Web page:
She then pulled out a binder to check on any restrictions that may apply, based on my travel. Once she found what she was looking for she turned the binder around towards me. She put her finger next to the word India. She then slid her finger to show me that travelers to India were prohibited from donating blood for one year, due to the threat of Malaria.

I was denied.

She told me to come back at the end of September and they would happily take my blood. She then handing me my parting gift. It was a ticket that provided free admission for four people to Mt. Olympus Water Park in Wisconsin Dells. While I love a good water park, this was little consolation for not being able to check off one my major life goals.

Reflecting

But I couldn’t help but smile, reflecting on the last few hours of my 39th year. That night I declared I would launch my own business. Which lead to exciting international travel. Which prevented me from donating blood. In other words, I still have unfinished business.

Key Takeaway

Take inventory of your life. Give gratitude for all you have and all you’ve done, both personally and professionally. And think about the things you will regret not doing next. Write them down. Prioritize them. And give yourself a deadline to accomplish them. Then take action. Even long lives fly by. If you don’t recognize, declare and take action towards the things you want most, they will never happen.

I am excited to have made such good progress on 3 out of 4 Decade Goals. In September I expect to knock off another. Unless, of course, I have more exciting international travel before then. Which is always a possibility. Afterall, it is on my to-do list.

*If you know someone who could benefit from this story, please share it with them.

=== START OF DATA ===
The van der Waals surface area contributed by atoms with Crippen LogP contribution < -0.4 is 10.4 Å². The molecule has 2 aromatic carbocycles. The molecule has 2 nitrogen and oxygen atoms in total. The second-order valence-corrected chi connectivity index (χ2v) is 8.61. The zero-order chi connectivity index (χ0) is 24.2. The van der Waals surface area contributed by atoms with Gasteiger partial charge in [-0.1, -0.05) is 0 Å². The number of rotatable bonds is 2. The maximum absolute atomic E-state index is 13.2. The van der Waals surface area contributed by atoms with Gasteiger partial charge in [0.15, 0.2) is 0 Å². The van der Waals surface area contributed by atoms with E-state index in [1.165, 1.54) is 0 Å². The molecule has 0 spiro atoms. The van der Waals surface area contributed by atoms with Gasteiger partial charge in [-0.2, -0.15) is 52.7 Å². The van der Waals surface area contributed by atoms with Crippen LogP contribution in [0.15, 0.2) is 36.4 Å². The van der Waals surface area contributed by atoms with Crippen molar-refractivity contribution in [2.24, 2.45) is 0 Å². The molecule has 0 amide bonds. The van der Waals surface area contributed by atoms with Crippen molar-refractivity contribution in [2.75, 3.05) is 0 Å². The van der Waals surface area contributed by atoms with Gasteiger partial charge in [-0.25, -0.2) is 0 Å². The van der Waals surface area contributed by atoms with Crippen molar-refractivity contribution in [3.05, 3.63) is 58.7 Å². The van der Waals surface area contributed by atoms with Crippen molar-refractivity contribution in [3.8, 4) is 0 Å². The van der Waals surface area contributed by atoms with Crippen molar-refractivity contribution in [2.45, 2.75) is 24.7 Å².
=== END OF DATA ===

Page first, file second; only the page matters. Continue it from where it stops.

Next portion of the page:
How much money do you need to start a business?

I recently watched an interesting story on TV about a business in Brooklyn called Ample Hills Creamery. It was founded by a wife and husband who both quit their jobs and went all-in on their unique ice cream shop. Obviously the business is doing well, or they wouldn’t be profiled on TV. But one specific statement in the story stood out to me.

‘The couple invested their whole life savings into the business.’  

This is a great line to capture attention. It says that the couple was daring, and brave. It says they risked everything. They were in a must-win situation. All the chips were pushed to the center of the table.

Now the audience has to know what happened next! Bravo, dramatic story teller!

Risking It All

Most people seem to think you have to risk everything you have to launch a new business. Most people don’t have the stomach for such risk (although it appears Americans have no shortage of stomach). So most people never consider entrepreneurship an option. And I don’t blame them. But do you really have to dig into your entire life savings to become your own boss?

My Story

I launched my own business in 2016. I had worked in advertising for 2 decades. Then, in 2015, several former clients encouraged me to start my own agency. I began by dabbling with a nights-and-weekends side hustle. I did a little freelance work for my friend Dan Richards at Global Rescue, and earned $16,000. A few months later I launched The Weaponry, my advertising and ideas agency. Global Rescue was our founding client. I opened a business checking and business banking account with Wells Fargo, and put $6000 into the checking account, and $10,000 into the savings account.